Posted on by Aljona Murygina | Posted in Azubi Blog, Developer Blog | Tagged , , , , ,

You want to execute cron jobs or call your methods asynchronously? Thanks to Spring's annotation support for scheduling and asynchronous execution you can achieve this in a few minutes.

Some xml magic

At first define your task executor and scheduler. The following lines will create an instance of ThreadPoolTaskExecutor and an instance of ThreadPoolTaskScheduler with the given pool sizes. The task element annotation-driven allows you to use Spring's annotations for scheduling and asynchronous execution within the beans defined in your application context.

<bean id="myClass" class="my.project.path.myClass" />
<task:annotation-driven executor="myExecutor" scheduler="myScheduler" />
<task:executor id="myExecutor" pool-size="5" />
<task:scheduler id="myScheduler" pool-size="10" />

The @Scheduled annotation

With the @Scheduled annotation you can execute your method as a cron job. Using this annotation requires that the method to be scheduled must be of type void and must not expect any arguments. The following examples show you how to use the @Scheduled annotation.

If you want periodic scheduling you can use the property fixedRate. In this example the method would be executed every 42 seconds.

@Scheduled(fixedRate = 42000)
public void execute() {
    // do something
}

If you prefer cron expressions you can use them either. The following example is analogue to the example above only using cron expressions. The annotated method would be executed each full minute and every 7 seconds.

@Scheduled(cron = "*/7 * * * * *")
public void execute() {
    // do something
}

Without question you have much more possibilities with cron expressions than with periodic scheduling. In this example your method would be executed every weekday (Monday to Friday) on 9.45 am.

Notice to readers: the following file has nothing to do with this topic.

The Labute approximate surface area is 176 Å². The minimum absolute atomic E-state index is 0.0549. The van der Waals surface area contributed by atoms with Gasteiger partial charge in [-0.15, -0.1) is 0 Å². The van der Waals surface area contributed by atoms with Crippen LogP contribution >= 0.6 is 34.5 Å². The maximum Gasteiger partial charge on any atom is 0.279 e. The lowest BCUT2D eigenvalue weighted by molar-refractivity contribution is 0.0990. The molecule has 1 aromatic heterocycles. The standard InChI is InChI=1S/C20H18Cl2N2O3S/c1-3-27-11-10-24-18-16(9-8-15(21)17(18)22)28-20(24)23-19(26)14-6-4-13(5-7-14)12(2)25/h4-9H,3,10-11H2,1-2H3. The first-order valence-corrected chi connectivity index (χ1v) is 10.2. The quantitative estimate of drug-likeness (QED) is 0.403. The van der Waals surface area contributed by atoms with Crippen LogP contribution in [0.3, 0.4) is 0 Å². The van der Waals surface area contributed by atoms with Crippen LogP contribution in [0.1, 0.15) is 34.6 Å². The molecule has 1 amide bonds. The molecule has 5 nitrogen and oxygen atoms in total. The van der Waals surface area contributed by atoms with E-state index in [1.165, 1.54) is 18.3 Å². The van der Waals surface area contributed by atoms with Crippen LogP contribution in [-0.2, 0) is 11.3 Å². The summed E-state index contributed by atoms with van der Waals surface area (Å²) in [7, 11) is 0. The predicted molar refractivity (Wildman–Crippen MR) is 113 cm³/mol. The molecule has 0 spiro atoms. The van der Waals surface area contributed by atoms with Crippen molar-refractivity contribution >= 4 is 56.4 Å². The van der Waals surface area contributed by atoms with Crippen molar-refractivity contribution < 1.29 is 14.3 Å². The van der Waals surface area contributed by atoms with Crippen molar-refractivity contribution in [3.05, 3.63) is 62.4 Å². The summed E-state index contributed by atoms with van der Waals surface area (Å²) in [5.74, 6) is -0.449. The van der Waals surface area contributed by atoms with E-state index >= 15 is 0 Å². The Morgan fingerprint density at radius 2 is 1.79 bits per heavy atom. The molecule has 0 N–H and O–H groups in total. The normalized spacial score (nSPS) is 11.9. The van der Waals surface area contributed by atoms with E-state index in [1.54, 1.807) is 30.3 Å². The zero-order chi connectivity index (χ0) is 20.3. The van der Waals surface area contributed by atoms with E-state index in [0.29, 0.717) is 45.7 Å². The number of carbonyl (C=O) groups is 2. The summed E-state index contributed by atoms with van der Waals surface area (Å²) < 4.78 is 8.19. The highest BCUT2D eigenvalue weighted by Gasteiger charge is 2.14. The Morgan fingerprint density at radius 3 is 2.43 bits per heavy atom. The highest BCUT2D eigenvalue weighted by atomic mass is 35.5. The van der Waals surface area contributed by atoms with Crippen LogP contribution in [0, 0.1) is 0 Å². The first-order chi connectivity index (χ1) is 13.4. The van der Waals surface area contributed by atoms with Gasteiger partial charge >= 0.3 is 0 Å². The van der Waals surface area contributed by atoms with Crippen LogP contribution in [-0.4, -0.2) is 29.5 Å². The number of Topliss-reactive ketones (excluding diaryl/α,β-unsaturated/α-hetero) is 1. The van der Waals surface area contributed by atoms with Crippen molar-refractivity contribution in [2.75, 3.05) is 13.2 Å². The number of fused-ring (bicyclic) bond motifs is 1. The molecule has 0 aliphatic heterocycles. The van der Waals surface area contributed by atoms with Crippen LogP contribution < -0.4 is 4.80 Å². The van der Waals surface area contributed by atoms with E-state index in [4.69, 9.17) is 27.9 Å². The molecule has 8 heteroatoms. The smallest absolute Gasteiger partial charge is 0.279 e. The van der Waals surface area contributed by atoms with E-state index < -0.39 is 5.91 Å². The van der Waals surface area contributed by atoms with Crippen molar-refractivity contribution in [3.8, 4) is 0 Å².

@Scheduled(cron = "0 45 9 * * MON-FRI")
public void execute() {
    // do something
}

A pretty cool feature is that you even can use placeholders for your cron expression which are resolved against the configured property-placeholder.

@Scheduled(cron = "${myclass.cron.execute.sth}")
public void execute() {
    // do something
}

Define where the properties are loaded from within your application context:

<context:property-placeholder location="classpath:application.properties"/>

Then the properties are loaded from the file which contains your cron-expressions like this:

myclass.cron.execute.sth=0 45 9 * * MON-FRI

The @Async annotation

The @Async annotation allows you to invoke your method asynchronously. The execution of the method will occur in a task that has been submitted to the TaskExecutor defined in your application context. Contrary to the methods annotated with the @Scheduled annotations the methods you annotate with @Async may be of other type than void and can expect arguments.

This is a simple example of a @Async annotated method without a return value.

@Async
void execute(String string) {
    // do something asynchronously
}

Like mentioned above your @Async annotated method may have a return value. However this return value must be of type Future. This means that first the other tasks are performed and then is called get() on that Future.

@Async
Future<String> execute(String string) {
    // do something asynchronously
}

Further information

Have a look at the Spring Framework Reference Documentation



11 Responses to Scheduling and asynchronous execution with Spring

  1. Mario Guerrero says:

    Hi thanks for the post.

    I have a question. Do you know if i can use fixedDelay with a placeholders?

    @Scheduled(fixedDelay = ${myclass.cron.execute.sth})

    Thanks for the advise.



  2. Unfortunately the properties fixedDelay and fixedRate expect a long value, so you can use placeholders only for the property cron.
    However if you want to avoid setting the fixedDelay value in your Java class, you can set it in your application context.

    You define like described above (“Some xml magic”) your scheduler and executor and add this:


    <task:scheduled-tasks scheduler="myScheduler">
    <task:scheduled ref="myClass" method="myMethod" fixed-delay="2000" />
    </task:scheduled-tasks>

    Hope this helps! :-)


  3. Lalit Jha says:

    Hi Aljona,

    Great help !!!